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Shark Bytes

April 2004 Shark Bytes

written by Monique Fallows

Posted on Friday, 30 April 2004

Hello Shark Lovers!


I guess the words on everyone’s lips in Cape Town this month are “shark attack”. On the 5th of April a 16-year-old surfer lost his leg as a result of a shark attack at Muizenburg Beach. The shark is presumed to be a great white shark and this is the fifth incident between water users and sharks at Muizenburg since 1960. Thankfully the surfer has made a miraculous recovery and is now recuperating at home.


As is always when there is a shark attack or shark encounter with water users it makes a big news story and all the so called experts crawl out of the woodwork with their theory about what has happened. Chris and I were extremely shocked and upset when we heard the news, and not only for the boy who was attacked, but for the sharks too. Muizenberg is 10 kilometres from Seal Island as the crow flies, and it is also an area where Chris has spent thousands of hours in the water, as have many other people. It is a very popular beach for surfing as well as bathing, paddle skiing and kite boarding and hundreds of people are using the water there everyday. We actually live less than 1,5km from where the attack took place. As I have previously explained (so sorry for those that already know), we believe that some of the white sharks that we see at Seal Island in the winter months actually move closer inshore to feed on summer fish species such as yellowtail, kob, geelbek as well as other sharks such as bronze whalers that are in False Bay during the summer months. This obviously means that the sharks are inshore on a regular basis and are probably amongst water users a lot of the time. We went down to the beach as soon as we heard about the attack and we observed that the river mouth was open, there were many southern mullet close inshore as well as a few seals. These are all natural reasons for a shark to be in the area.


The media reports that followed did not actually condemn the shark as a man-eating monster as has happened in the past and public perception is that sharks can sometimes make mistakes, albeit very rarely. I think this is a very encouraging and a step forward for shark awareness and conservation. But, as always, the blame has to fall somewhere and this time shark cage-diving operators that chum the waters to attract sharks are now taking the fall. Again people that are not qualified to make such statements and have never worked with sharks are saying that eco-tourism operators are teaching sharks to associate people with food and thus resulting in shark attacks. The media have been lapping this up and by doing so are selling hundreds of thousands of newspapers and the talk radio stations ratings are increasing.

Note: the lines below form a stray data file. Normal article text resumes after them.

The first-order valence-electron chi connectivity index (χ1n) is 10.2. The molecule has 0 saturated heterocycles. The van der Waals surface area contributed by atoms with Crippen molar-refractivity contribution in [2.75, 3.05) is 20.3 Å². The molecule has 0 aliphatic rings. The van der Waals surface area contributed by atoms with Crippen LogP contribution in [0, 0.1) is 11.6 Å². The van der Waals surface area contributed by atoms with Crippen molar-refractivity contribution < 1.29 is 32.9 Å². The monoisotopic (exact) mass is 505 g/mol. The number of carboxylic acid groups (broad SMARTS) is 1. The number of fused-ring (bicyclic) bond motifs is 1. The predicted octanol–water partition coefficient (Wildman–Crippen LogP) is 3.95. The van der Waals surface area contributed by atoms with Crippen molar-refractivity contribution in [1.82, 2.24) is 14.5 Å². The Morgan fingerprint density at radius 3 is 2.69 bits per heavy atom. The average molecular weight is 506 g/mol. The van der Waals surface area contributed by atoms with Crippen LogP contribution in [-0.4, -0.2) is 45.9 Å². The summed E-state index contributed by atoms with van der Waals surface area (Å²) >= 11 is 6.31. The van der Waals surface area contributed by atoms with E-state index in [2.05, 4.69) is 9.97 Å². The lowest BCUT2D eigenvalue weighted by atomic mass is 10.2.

Shark diving operators have a code of conduct that stipulates what may be used as chum. Mammal products are not allowed and neither is blood! In our case, if and when we do chum we use 10 kilograms of mashed sardines and that is it.


Now take for example a trawler or large fishing vessel processing thousands of kilograms of fish per day and dumping the waste back into the water, or the boats that clean their fish in the harbours or even one step closer the spearfishermen who actually shoot fish which attract sharks and then excite them to the point where the sharks take the fish, are these people not doing exactly the same thing? Yet for the decades that these practices have been taking place their have been no shark attacks ever linked to these practices. When will people learn that if you go into the sea there is a small chance a shark may attack you. Is it not the same as walking through a game reserve and then being surprised when a lion bites you? We have the choice though to stay out the water if we are afraid of sharks and are then be guaranteed of not being attacked. We are also not allowed to purposely feed the white sharks and we make every effort not to do this. Also if one thinks about the situation logically, if the shark does eat a bait the only object that it would be able to associate the food with would be the boat, so how would the shark then associate this with a surfer? The sharks also only spend a few days at a time at Seal Island, which would not give a fish much time to learn that it can get food from a boat. Chumming is a very emotive issue and at the end of the day I believe that people will believe only what they want to. We should rather spend our time developing constructive methods to warn and evacuate water users if a shark is spotted. We should all realise that if we are in the water we are in a wild animal’s environment and these are the risks that we all take. If people are afraid of sharks then simply do not go in the water. We should feel lucky that sharks have no interest in feeding on us. We have seen how efficient they are in hunting seals and if this were their intent hundreds of people would die everyday.